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FFmpeg is a really complicated, all-in-one software that deals with videos and encoders. The software is typically not packaged with anything because some encoders are non-free and package managers don't typically use a version with the non-free encoders. So, you'll need to download it yourself https://ffmpeg.org/download.html unless you really care about the notion that there's non-free software on your computer.

FFmpeg is mainly the backend to software like Song Vegas and OpenShot, but you can use FFmpeg for small video edits like re-encoding and scripting multiple audio files at once. Since FFmpeg is such a behemoth of a software, here are some examples.

Simple commands

I consider a simple edit to be any edit that does not re-encode your streams.

user $ffmpeg -i video.mp4 -ss 1:00 -t 2:00 out.mp4

This will start the video at 1 minute and end at 2 minutes.

user $ffmpeg -i video.mp4 -an out.mp4

This will remove audio from the video if there was audio previously.

user $ffmpeg -re -i out.mp4 -acodec copy -vcodec copy -f flv -y rtmp://localhost/live/livestream

This will stream your video to SRS.

Complicated edits

I consider a complicated edit to be any edit that will re-encode your streams. When you encode files, it takes a long time. Expect to take around real-time (running your code for 1 hour for a 1 hour video) for any command that re-encodes your streams.

At this point, we focus on properly handling streams. According to FFmpeg, streams are either audio, visual, or subtitles. If there are multiple video streams, the process to handle each one is:


This shows 3 different video streams on your first input. You can have multiple inputs, for example:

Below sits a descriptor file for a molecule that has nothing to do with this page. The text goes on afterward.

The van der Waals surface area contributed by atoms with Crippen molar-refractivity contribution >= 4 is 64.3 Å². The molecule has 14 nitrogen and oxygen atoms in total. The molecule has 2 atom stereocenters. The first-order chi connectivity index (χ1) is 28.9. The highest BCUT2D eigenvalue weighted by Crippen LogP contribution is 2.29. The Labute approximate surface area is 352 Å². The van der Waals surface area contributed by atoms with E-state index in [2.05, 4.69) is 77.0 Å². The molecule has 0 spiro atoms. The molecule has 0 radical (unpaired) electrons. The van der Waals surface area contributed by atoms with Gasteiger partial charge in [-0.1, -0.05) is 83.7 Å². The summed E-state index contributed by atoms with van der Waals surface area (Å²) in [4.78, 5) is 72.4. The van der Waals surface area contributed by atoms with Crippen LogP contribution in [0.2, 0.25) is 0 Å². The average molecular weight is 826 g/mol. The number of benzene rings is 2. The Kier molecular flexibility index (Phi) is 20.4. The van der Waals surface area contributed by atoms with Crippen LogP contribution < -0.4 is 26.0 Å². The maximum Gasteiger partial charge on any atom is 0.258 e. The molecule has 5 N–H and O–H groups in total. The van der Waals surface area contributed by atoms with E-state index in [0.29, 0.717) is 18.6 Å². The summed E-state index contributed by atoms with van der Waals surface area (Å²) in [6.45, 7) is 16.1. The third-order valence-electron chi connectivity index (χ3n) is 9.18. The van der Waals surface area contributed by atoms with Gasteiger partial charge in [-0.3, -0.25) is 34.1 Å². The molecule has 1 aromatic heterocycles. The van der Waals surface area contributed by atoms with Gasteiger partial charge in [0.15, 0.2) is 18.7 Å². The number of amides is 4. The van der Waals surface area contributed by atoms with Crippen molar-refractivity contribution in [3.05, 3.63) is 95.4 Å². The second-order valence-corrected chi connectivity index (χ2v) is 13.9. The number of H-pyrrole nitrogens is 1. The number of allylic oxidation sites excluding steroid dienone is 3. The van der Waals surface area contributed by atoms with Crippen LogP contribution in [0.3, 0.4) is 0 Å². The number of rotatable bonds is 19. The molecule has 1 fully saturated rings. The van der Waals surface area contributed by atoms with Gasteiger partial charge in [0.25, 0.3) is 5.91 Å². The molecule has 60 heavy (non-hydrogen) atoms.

user $ffmpeg -i movie.mp4 -i overlay.mp4 -i music.mp4 ...

In this case, you'll have 3 inputs, and if each mp4 has multiple video streams, then you need to handle them like so:


Typically, there really aren't multiple video streams, like, ever, but there are typically multiple audio streams for dubbing in different languages. Audio streams are:


and subtitle streams are:


Rate modification

user $ffmpeg -i phone_video.mp4 -b:v 2M out.mp4

Your phone records at an extremely high bitrate and it's not required to be such a massive file. Reducing your video bitrate (-b:v) is a good way to reduce the size of your files before uploading to a server.

user $ffmpeg -i music.mp3 -ar 44100 out.mp3

This sets your audio sample rate to 44100, or 44.1kHz, a standard sample rate for speakers.

Subtitle example

Suppose you have a .srt or a .ass file with your subtitles and you want to hardcode them before streaming them.

user $ffmpeg -i movie.mp4 -vf "subtitles=sub.srt" out.mp4

More typically, subtitles are embedded into an mkv or avi file, and as such, you'll need to hardcode from a stream inside the file itself using multiple streams. This depends upon the subtitle stream itself, but if the stream is a text stream, then you can use a text encoder:

user $ffmpeg -i movie.mkv -map 0:v:0 -map 0:s:0 out.mp4

If you have a bitmap-based subtitle stream (dvb is bitmap-based, srt/ass is text-based), you need to overlay the subtitles onto the movie itself.

user $ffmpeg -i movie.mkv -filter_complex "[0:v:0][0:s:0]overlay" out.mp4


The following is a verbose manner of defining encoders:

user $ffmpeg -vcodec copy -acodec copy -scodec copy -map 0:v:0 -map 0:a:0 -map 0:s:0 out.mp4

The video codec (-vcodec) and the subtitle codec (-scodec) are used to transform the video stream (0:v:0) and the subtitle stream (0:s:0) into the output file (out.mp4). The term copy for each codec simply uses whatever codec is used in the original file, movie.mk4.

If you want to use a specific codec,

user $ffmpeg -i movie.mkv -vcodec libx264 -scodec copy -map 0:v:0 -map 0:s:0 -map 0:a:0 out.mp4

Typically, audio codecs are standardized and each output format will accept the audio codecs. libx264 is used for mp4 files, libvpx-vp9 is used for webm files and these are non-free codecs. To go from .mp4 to .webm to reduce the video size:

user $ffmpeg -i video.mp4 -c:v libvpx-vp9 -b:v 1M out.webm

-b:v sets the bitrate to 1 MB/s, which should reduce the size down to below 2MB and -an removes noise, which should allow you to post your video on a certain website.